Writer: Jonathan Cann Managing Consultant at JPCann Associates Ltd, Ghana
Why pre-auditing in this modern day and age of practice of Internal Auditing? A cursory look at the practice of Internal Auditing in Ghana shows that most Internal Audit Departments in both private and public sector organisations are involved in Pre-Auditing, a practice that affects the independence and objectivity of the Internal Auditor.
Pre-Auditing, on one hand, refers to the examination of the underlying documents, policies and procedures supporting transactions before they are paid for and recorded. Post-Auditing, on the other hand, refers to the review of supporting documents, policies and procedures supporting a transaction after such payments are made and recorded.
Several reasons has been assigned for such a need for pre-auditing including rising incidents of illegal acts by those in trust and authority, wasteful dissipation of public funds and outright jettison of established control processes in most organisations.
Do we really need pre-audit exercise by the Internal Auditor to prevent losses and fraud occurring in organisations? Why has Internal Audit function not performed well in preventing all the malfeasance in our public sector institutions? These and other questions begs for soul searching by Internal Auditors and other stakeholders in corporate Ghana.
Well, the IIA defines Internal auditing as ”an independent, objective assurance and consulting activity designed to add value and improve an organization’s operations. It helps an organization accomplish its objectives by bringing a systematic, disciplined approach to evaluate and improve the effectiveness of risk management, control, and governance processes”.
My key word on the above definition from IIA is ”independent”. Independent from who or what? I guess independent from management and the operational activities of an organisation. To be able to give an independent and objective assurance service requires that Internal Auditors are detached from the operational activities of the organisation in all respect including controlling activities in the form of checking payments and contracts before such payments are made.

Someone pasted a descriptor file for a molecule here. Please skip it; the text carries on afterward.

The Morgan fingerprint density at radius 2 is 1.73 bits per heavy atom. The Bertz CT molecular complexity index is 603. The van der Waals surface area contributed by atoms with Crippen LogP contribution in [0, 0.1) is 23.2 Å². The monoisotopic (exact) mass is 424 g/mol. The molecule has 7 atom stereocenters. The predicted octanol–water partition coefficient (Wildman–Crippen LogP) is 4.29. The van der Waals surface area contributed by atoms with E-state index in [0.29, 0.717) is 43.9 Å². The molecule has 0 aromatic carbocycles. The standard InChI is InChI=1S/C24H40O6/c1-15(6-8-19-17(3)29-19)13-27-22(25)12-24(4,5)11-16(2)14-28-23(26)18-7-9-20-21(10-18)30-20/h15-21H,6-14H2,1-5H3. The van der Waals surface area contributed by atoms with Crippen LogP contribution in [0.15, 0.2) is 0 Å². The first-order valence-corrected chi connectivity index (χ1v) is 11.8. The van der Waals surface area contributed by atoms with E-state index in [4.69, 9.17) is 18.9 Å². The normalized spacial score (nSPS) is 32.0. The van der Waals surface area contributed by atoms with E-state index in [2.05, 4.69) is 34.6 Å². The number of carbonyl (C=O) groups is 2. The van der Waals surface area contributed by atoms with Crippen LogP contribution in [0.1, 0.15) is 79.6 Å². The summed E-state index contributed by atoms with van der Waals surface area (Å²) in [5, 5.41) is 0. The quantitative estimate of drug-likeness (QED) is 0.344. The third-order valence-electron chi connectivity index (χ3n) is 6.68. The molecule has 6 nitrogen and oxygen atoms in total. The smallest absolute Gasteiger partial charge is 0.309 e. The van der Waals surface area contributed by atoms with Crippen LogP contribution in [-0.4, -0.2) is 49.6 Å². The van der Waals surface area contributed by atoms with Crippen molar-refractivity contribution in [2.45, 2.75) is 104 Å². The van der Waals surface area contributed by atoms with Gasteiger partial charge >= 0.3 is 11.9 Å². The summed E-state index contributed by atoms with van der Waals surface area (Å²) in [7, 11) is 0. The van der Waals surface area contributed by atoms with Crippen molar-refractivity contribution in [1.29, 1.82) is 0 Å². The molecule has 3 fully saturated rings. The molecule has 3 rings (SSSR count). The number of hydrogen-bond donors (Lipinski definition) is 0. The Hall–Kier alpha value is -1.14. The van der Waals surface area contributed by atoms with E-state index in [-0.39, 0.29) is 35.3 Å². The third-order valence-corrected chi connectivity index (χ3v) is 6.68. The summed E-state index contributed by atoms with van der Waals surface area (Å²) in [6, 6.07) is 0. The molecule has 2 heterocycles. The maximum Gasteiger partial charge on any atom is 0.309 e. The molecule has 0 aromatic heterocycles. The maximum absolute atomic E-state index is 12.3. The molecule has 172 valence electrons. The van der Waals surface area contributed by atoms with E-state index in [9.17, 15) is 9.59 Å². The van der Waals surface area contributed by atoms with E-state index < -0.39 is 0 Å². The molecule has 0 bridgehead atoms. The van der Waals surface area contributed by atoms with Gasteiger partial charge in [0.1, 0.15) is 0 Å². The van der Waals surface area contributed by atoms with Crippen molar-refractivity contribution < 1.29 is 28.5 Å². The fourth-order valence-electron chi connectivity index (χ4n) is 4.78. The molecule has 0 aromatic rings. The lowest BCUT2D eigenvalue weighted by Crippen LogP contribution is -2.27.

Though Internal Auditors are part of an organisation, best practices and standards requires that the Internal Auditor report functionally to the Audit Committee or the ARIC (as in public Sector organisations in Ghana) and administratively to the Managing Director, Chief Executive Officer, Minister, Commissioner, DCE, MCE, etc. as in the public sector.
The important role of pre-checking of supporting documents, contracts and other payments are the prerogative of Management which is normally delegated to the Finance Department. For instance in some organisation the role is served by Controlling Unit or any other designated unit which has the training and capacity to offer such services on behalf of management.
Asking Internal Audit to be part of the internal processes of approving and authorising payments and contracts is an attempt to make Internal Auditors part of the operational side of the organisation. This has the tendency to incapacitate the Internal Audit Department to offer an independent and professional assurance service to management on the very activity to which they were a part of its implementation.
Internal Auditor will better serve the interest of Management and the Board through more risk-based and process oriented approach in identifying key risk issues facing the organisation and be able to create value through channeling its resources on risk issues that has the tendency to derail corporate objectives. The days of strict compliance checks by the Internal Auditor are long gone with emphasis now on assurance and consulting services aligned with strategic objectives and business risk of the organisations.